According to the Energy Efficiency Council, heaters and air conditioners are some of the most expensive household appliances in any Australian home. They consume roughly 40% of your home’s total energy bill, which is even more than your total appliances’ consumption combined. This estimate considers a number of factors, such as the device’s energy rating and wattage, as well as the size of the space and the home’s insulation.
To continue using your heaters and air conditioners without worrying about running costs too much, here are a few tips we have:
- Consider purchasing a more energy-efficient option. They cost less to run and could save you a tonne in the long run. Remember to always check the energy rating label: the more stars, the better.
- Set your heater/air conditioner to the right temperature. Even the slightest increase makes a huge difference in your monthly bill.
- Consider alternatives: ceiling fans, portable heaters and aircon units, evaporative coolers and other practical heating and cooling solutions.
Refrigerators are huge in size and in energy consumption. Old fridges and freezers expend quite the huge amount of electricity versus newly-designed fridges that generally have high-star energy ratings. If you own a refrigerator that’s around 15-20 years old, it’s time to replace them as soon as possible. Refrigerators that are under 10 years old consume smaller amounts of energy.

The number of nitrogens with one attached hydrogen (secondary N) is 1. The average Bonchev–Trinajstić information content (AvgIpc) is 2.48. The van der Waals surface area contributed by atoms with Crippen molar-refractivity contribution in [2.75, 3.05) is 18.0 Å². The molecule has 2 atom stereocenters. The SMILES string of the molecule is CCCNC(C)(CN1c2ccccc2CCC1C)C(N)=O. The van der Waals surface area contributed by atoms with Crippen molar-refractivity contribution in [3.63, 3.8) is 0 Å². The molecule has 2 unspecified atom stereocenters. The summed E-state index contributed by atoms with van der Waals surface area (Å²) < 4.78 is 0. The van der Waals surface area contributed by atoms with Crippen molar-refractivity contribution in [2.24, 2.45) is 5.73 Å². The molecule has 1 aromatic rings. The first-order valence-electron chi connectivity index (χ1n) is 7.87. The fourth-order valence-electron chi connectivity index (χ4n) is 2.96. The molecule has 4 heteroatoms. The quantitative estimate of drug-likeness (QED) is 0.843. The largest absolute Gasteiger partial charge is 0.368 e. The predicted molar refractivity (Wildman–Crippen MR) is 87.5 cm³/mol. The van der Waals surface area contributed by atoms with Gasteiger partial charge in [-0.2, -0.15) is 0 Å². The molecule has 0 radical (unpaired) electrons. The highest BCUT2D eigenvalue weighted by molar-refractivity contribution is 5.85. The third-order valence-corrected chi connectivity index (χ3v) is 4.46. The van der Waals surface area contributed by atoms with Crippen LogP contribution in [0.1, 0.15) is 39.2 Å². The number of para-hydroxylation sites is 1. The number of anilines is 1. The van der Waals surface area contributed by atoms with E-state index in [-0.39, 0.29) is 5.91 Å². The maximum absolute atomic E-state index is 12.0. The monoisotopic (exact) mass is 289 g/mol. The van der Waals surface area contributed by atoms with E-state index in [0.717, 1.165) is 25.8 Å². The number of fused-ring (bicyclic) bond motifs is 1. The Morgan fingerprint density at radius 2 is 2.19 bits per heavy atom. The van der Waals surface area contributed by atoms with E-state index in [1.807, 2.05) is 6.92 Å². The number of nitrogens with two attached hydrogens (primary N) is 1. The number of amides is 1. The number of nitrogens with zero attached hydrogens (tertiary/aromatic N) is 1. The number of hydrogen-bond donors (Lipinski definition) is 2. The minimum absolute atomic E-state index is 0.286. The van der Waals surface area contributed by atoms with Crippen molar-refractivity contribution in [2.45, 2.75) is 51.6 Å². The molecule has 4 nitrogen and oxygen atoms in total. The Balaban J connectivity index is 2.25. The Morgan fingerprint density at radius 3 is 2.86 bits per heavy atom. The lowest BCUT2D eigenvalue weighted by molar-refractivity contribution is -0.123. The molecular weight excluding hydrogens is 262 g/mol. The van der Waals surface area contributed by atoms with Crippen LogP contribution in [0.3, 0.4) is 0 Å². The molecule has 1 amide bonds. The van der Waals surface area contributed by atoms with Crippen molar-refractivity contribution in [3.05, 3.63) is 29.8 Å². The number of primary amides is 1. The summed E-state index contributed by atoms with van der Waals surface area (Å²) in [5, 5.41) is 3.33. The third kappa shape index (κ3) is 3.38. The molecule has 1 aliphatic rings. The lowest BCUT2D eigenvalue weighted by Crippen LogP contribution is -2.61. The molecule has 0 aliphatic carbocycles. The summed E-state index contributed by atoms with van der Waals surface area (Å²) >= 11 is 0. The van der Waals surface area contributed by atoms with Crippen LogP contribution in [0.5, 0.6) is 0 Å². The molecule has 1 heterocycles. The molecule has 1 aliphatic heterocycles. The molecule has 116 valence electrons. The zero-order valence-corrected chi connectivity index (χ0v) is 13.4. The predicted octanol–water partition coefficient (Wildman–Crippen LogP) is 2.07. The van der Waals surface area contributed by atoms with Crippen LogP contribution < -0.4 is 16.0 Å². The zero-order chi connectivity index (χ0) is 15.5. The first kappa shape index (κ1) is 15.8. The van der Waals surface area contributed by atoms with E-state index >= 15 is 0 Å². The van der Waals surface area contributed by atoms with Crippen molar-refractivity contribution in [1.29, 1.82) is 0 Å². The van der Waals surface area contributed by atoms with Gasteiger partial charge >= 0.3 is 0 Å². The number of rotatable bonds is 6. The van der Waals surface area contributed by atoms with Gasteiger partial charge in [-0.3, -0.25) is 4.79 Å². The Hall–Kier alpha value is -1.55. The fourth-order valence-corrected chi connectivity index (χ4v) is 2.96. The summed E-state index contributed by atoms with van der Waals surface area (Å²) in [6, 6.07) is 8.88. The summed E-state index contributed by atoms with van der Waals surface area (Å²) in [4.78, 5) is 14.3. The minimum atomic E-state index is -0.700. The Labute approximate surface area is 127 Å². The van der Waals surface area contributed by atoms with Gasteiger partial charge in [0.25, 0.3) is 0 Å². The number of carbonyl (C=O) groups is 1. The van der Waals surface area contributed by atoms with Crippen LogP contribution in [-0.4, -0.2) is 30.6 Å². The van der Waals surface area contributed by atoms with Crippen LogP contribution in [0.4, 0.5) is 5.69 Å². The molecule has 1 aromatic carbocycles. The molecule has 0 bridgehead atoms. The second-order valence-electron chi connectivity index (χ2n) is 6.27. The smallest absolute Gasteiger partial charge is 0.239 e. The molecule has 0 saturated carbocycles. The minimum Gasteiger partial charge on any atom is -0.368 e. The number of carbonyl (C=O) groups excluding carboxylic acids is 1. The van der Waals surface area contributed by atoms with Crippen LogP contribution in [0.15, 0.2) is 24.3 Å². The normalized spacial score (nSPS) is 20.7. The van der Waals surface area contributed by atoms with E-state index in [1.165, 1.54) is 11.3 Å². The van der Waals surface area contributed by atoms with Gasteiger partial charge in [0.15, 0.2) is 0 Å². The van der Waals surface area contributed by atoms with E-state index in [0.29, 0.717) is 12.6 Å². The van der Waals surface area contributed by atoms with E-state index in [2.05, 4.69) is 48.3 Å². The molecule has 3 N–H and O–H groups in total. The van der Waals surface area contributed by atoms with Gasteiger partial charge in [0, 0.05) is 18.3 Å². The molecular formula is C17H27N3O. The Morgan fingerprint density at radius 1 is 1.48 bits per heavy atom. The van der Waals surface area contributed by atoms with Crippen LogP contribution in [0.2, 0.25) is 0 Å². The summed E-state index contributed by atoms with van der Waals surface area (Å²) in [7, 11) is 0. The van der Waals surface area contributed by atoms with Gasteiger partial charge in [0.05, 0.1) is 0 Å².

Another tip: Choose a fridge model that doesn’t have an ice dispenser, and avoid purchasing large fridges if you want to save up energy.
Televisions and other Electronic Devices
According to YourHome, TVs share an average 19% of an Australian home’s total energy use. This increases when you leave your TV and other electronic devices on standby mode. The size of your TV affects the energy consumed, as well. So it really pays off to shut down your TV and other electronic devices when not in use – even during the day.
Depending on the type of washing machine you purchase, a washing machine’s running cost can be a hassle for your budget. In finding the right washing machine, you want it to have an Energy Star rating of 5 or more. A 7KG-capacity washing machine with a 10-star energy rating accounts for only 37 kWh and an annual estimated cost of $10. That’s an astounding amount you can save on a yearly.
Hot water accounts for up to 20% of your total energy use, but its running costs still vary based on a number of factors, such as the type of system, size, and others:
- Electric versus Gas: Electric heaters are easier to install and maintain, but their energy consumption is higher than gas heaters. Consider purchasing an electric heater only for smaller spaces, and the latter for bigger spaces.
- Size: As we say, the bigger the size, the more energy it consumes.
- Number of showers and warm washing loads
- Shower temperature
- The appliance’s age
- Energy rating
If you want to try reducing your running costs on hot water, consider investing in a solar-boosted hot water system. Though expensive upon installation, you can potentially have huge savings. In addition, they’re the most environmentally-friendly option.